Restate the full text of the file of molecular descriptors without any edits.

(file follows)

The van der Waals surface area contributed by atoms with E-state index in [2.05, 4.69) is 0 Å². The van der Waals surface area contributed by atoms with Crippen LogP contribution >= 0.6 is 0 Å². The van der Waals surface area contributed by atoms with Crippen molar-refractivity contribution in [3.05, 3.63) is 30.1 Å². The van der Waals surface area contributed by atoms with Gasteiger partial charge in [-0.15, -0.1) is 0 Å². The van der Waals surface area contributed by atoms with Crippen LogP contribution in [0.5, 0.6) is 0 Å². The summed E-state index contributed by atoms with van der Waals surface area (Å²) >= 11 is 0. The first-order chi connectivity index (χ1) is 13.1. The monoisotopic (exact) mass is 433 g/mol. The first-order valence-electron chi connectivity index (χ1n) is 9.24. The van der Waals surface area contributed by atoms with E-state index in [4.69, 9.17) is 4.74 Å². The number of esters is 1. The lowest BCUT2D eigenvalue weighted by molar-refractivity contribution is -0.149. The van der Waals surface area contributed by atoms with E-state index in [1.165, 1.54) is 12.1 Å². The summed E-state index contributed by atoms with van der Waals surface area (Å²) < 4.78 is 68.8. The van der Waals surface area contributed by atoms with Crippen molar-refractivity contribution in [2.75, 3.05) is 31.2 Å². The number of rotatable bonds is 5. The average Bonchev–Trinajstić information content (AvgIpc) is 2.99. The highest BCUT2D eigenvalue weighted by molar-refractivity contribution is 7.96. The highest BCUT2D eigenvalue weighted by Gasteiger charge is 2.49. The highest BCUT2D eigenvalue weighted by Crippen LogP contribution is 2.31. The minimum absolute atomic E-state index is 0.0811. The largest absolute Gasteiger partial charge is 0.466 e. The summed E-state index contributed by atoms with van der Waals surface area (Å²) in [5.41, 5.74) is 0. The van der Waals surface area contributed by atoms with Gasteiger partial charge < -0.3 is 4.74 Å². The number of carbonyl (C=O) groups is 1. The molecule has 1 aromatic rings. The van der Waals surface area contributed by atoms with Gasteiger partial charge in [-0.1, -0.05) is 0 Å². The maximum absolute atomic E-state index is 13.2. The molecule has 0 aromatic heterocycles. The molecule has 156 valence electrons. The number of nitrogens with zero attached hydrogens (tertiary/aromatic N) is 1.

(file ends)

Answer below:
The van der Waals surface area contributed by atoms with E-state index in [2.05, 4.69) is 0 Å². The van der Waals surface area contributed by atoms with Crippen LogP contribution >= 0.6 is 0 Å². The van der Waals surface area contributed by atoms with Crippen molar-refractivity contribution in [3.05, 3.63) is 30.1 Å². The van der Waals surface area contributed by atoms with Gasteiger partial charge in [-0.15, -0.1) is 0 Å². The van der Waals surface area contributed by atoms with Crippen LogP contribution in [0.5, 0.6) is 0 Å². The summed E-state index contributed by atoms with van der Waals surface area (Å²) >= 11 is 0. The first-order chi connectivity index (χ1) is 13.1. The monoisotopic (exact) mass is 433 g/mol. The first-order valence-electron chi connectivity index (χ1n) is 9.24. The van der Waals surface area contributed by atoms with E-state index in [4.69, 9.17) is 4.74 Å². The number of esters is 1. The lowest BCUT2D eigenvalue weighted by molar-refractivity contribution is -0.149. The van der Waals surface area contributed by atoms with E-state index in [1.165, 1.54) is 12.1 Å². The summed E-state index contributed by atoms with van der Waals surface area (Å²) < 4.78 is 68.8. The van der Waals surface area contributed by atoms with Crippen molar-refractivity contribution in [2.75, 3.05) is 31.2 Å². The number of rotatable bonds is 5. The average Bonchev–Trinajstić information content (AvgIpc) is 2.99. The highest BCUT2D eigenvalue weighted by molar-refractivity contribution is 7.96. The highest BCUT2D eigenvalue weighted by Gasteiger charge is 2.49. The highest BCUT2D eigenvalue weighted by Crippen LogP contribution is 2.31. The minimum absolute atomic E-state index is 0.0811. The largest absolute Gasteiger partial charge is 0.466 e. The summed E-state index contributed by atoms with van der Waals surface area (Å²) in [5.41, 5.74) is 0. The van der Waals surface area contributed by atoms with Gasteiger partial charge < -0.3 is 4.74 Å². The number of carbonyl (C=O) groups is 1. The molecule has 1 aromatic rings. The van der Waals surface area contributed by atoms with Gasteiger partial charge in [-0.1, -0.05) is 0 Å². The maximum absolute atomic E-state index is 13.2. The molecule has 0 aromatic heterocycles. The molecule has 156 valence electrons. The number of nitrogens with zero attached hydrogens (tertiary/aromatic N) is 1.